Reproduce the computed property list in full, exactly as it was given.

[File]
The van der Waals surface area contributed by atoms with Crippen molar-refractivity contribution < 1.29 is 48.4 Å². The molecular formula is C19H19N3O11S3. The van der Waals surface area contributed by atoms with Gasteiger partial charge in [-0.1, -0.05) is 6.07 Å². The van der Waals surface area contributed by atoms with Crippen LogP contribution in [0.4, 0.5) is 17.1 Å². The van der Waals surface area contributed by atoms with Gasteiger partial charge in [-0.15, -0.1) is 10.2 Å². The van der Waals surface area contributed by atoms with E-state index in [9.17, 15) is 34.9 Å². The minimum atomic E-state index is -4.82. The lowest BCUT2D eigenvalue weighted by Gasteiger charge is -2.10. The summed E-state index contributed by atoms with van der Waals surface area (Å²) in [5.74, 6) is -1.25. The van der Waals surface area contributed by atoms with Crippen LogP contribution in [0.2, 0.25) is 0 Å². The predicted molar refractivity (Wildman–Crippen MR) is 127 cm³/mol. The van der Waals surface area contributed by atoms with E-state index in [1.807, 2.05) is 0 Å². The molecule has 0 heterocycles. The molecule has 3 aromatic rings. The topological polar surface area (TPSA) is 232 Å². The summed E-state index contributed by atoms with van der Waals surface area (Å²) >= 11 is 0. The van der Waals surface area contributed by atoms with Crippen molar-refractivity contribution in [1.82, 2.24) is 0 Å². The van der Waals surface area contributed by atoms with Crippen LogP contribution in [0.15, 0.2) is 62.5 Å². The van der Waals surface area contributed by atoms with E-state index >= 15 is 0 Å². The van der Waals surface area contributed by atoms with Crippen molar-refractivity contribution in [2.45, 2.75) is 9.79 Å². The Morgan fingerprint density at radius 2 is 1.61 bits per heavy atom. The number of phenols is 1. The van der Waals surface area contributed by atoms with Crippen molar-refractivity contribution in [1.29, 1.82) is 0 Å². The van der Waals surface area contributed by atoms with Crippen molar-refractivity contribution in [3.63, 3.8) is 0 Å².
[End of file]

The van der Waals surface area contributed by atoms with Crippen molar-refractivity contribution < 1.29 is 48.4 Å². The molecular formula is C19H19N3O11S3. The van der Waals surface area contributed by atoms with Gasteiger partial charge in [-0.1, -0.05) is 6.07 Å². The van der Waals surface area contributed by atoms with Crippen LogP contribution in [0.4, 0.5) is 17.1 Å². The van der Waals surface area contributed by atoms with Gasteiger partial charge in [-0.15, -0.1) is 10.2 Å². The van der Waals surface area contributed by atoms with E-state index in [9.17, 15) is 34.9 Å². The minimum atomic E-state index is -4.82. The lowest BCUT2D eigenvalue weighted by Gasteiger charge is -2.10. The summed E-state index contributed by atoms with van der Waals surface area (Å²) in [5.74, 6) is -1.25. The van der Waals surface area contributed by atoms with Crippen LogP contribution in [0.2, 0.25) is 0 Å². The predicted molar refractivity (Wildman–Crippen MR) is 127 cm³/mol. The van der Waals surface area contributed by atoms with E-state index in [1.807, 2.05) is 0 Å². The molecule has 0 heterocycles. The molecule has 3 aromatic rings. The topological polar surface area (TPSA) is 232 Å². The summed E-state index contributed by atoms with van der Waals surface area (Å²) >= 11 is 0. The van der Waals surface area contributed by atoms with Crippen molar-refractivity contribution in [1.82, 2.24) is 0 Å². The van der Waals surface area contributed by atoms with Crippen LogP contribution in [0.15, 0.2) is 62.5 Å². The van der Waals surface area contributed by atoms with E-state index >= 15 is 0 Å². The van der Waals surface area contributed by atoms with Crippen molar-refractivity contribution in [2.45, 2.75) is 9.79 Å². The Morgan fingerprint density at radius 2 is 1.61 bits per heavy atom. The number of phenols is 1. The van der Waals surface area contributed by atoms with Crippen molar-refractivity contribution in [1.29, 1.82) is 0 Å². The van der Waals surface area contributed by atoms with Crippen molar-refractivity contribution in [3.63, 3.8) is 0 Å².